Following the date and time bytes, a plurality of words 66 appear, each word divided into two fields: an address code 68 and a message 70. The address code 68 corresponds to the address of the paged apparatus. It is compared to the internal addresses coded within the pager to determine whether the correct pager is being addressed. The particular pager apparatus that is singled out decodes the message transmitted and displays its content on the LCD display 22.
Additional bits in the message field, according to the present invention, are reserved for a "local code" that serves a similar purpose to that of a "global code" 62, except that the "local code" only affects individual pagers that are addressed. For example, it can signal a personal emergency or it can activate or deactivate the audio transducer, or reprogram receivers, or clear indicators, etc.
Each pager can be encoded with a plurality of codes, such that the received address codes are compared to all existing addresses within the pager until an appropriate match is found.
It is thus possible to have a particular group of pager holders adopting a common code to allow each member of the group to be simultaneously addressed. It is to be recognized that these coded numbers can be reprogrammed at will. It is therefore advantageous to assign more than one identification number to each pager, some of which may be shared by other pagers. A pager holder may wish, for instance, to use the same apparatus to receive messages of various sources (e.g., his home and office), each to be distinguished by a distinct frequency and amplitude.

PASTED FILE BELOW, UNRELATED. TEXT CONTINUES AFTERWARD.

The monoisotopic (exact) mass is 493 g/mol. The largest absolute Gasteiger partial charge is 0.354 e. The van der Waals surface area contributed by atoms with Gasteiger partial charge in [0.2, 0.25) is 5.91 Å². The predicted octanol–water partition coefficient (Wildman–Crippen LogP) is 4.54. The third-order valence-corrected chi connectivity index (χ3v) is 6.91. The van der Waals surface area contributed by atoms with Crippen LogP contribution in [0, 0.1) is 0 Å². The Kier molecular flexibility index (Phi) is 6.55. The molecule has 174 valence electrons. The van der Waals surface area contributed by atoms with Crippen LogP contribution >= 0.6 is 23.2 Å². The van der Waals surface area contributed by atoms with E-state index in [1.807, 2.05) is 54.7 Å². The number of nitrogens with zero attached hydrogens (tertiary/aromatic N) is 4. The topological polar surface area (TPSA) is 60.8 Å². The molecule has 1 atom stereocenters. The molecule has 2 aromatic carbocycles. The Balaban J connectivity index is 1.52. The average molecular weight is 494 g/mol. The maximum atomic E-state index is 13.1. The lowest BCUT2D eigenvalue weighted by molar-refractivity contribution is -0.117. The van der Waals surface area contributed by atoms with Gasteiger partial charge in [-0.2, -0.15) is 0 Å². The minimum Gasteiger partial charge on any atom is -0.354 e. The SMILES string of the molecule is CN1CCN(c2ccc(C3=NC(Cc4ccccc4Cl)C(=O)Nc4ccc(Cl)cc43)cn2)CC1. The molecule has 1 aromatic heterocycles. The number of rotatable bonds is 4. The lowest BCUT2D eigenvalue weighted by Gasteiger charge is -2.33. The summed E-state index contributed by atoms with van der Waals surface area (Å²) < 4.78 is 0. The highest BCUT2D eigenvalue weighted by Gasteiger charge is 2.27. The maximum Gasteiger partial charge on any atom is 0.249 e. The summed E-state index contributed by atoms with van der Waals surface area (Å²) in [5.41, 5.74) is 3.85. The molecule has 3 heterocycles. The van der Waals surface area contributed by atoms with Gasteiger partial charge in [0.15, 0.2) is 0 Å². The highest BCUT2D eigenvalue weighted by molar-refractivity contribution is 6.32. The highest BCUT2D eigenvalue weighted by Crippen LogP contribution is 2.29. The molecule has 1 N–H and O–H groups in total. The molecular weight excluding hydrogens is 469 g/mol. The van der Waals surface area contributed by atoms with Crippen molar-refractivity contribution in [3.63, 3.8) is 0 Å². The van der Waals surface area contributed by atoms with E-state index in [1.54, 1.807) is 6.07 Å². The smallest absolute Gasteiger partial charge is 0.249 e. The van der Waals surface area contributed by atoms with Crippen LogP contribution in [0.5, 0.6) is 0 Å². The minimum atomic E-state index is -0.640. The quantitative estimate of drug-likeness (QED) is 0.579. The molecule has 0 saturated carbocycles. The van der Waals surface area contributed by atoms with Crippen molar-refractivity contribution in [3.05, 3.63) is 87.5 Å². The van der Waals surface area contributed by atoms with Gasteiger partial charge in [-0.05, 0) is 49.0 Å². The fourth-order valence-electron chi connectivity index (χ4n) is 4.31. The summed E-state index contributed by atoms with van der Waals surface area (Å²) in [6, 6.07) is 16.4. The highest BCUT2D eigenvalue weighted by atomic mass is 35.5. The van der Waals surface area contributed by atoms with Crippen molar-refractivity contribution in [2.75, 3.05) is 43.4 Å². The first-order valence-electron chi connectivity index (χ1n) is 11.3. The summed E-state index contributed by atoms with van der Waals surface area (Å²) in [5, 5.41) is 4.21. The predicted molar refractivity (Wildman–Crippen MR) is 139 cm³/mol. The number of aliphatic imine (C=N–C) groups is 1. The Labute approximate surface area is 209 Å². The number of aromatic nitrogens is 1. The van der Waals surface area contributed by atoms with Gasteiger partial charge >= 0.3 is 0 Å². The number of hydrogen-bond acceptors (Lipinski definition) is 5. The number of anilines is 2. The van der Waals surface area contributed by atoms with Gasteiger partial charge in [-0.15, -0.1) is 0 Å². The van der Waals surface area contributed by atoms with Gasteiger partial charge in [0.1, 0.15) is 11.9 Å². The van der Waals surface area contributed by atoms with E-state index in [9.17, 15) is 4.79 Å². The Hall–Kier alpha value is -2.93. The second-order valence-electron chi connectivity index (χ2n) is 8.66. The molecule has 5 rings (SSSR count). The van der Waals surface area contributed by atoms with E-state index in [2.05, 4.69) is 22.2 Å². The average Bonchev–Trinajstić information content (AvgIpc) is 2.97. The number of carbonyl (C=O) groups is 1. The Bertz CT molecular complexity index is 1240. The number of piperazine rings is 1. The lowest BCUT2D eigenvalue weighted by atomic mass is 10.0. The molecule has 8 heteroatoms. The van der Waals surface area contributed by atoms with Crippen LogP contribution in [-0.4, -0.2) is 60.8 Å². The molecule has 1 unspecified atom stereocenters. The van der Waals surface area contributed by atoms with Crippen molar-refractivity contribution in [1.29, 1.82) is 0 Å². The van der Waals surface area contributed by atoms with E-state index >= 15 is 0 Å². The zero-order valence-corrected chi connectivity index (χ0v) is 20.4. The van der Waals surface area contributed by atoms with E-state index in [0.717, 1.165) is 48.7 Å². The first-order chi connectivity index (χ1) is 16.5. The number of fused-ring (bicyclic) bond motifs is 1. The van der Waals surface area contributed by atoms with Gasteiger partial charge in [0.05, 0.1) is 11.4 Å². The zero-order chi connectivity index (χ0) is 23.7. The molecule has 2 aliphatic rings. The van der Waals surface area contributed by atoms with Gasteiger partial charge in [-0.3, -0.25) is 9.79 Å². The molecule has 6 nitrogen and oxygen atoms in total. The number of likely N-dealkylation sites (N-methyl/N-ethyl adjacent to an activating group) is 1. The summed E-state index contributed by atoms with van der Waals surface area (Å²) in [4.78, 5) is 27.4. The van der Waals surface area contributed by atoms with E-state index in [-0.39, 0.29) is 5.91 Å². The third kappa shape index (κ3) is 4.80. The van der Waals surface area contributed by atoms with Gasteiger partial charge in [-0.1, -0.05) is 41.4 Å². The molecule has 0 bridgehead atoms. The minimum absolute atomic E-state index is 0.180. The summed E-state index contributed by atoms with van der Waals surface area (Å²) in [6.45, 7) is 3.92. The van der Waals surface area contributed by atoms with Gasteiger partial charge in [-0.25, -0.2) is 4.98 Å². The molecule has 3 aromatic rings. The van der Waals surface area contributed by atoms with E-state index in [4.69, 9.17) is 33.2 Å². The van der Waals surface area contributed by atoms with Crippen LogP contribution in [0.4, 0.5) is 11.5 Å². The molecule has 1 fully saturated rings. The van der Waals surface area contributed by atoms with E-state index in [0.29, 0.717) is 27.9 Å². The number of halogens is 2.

An identification number can be further extended by adding suffixes, one for each member of a sub-group or family. Thus, it is possible to reach all the members of a group with one number or, alternatively, only a selected subset of that group.
Referring now to FIGS. 4a, 4b and 4c, there is shown another embodiment of the invention in the form of a pager apparatus 10a similar to the pager 10 of FIGS. 1 & 2 but with an additional flap portion 15 hinged at 17 to the top of pager 10a and rotatable to a position covering the front thereof. In this embodiment, the magnetic strip 18 can be located on this flap portion 15 instead of on the pager 10 of FIGS. 1 & 2. When folded over the front of pager 10a, this flap portion also protects this magnetic strip 18 and also protects the front displays 16 and 22 and switches 26 and 28. The flap portion 15 may also have a thickness precisely equal to a standard credit card, and allows the pager receiver to conform to ANSI credit card standards.
Referring now to FIGS. 5a, 5b and 5c, there is shown yet another embodiment of the invention in which the magnetic strip 18 is located on the back surface of a portion 19 of a pager receiver 10b that is thinned out to conform to the thickness of a standard credit card, thereby to facilitate insertion in a credit card validation apparatus. In this embodiment, the battery and all the remaining components of this pager 10b, with the possible exception of the LCD, are located in the thicker lower portion 21 of the pager receiver 10.
While only certain embodiments of the invention have been described herein, it will be apparent to those skilled in the art that various changes and modifications may be made without departing from the spirit and scope of the claimed invention.
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|U.S. Classification||340/7.63, 341/22, 340/5.4, 235/380, 340/7.55|
|International Classification||G08B5/22, G06K19/07, G07F7/08|
|Cooperative Classification||G07F7/08, G06K19/0728, G08B5/228, G06K19/0723, G07F7/0833|
|European Classification||G06K19/07T9, G07F7/08A4, G08B5/22C1B6, G06K19/07T, G07F7/08|
|Sep 6, 1996||FPAY||Fee payment|
Year of fee payment: 4
|Aug 28, 2000||FPAY||Fee payment|
Year of fee payment: 8
|Aug 4, 2004||FPAY||Fee payment|
Year of fee payment: 12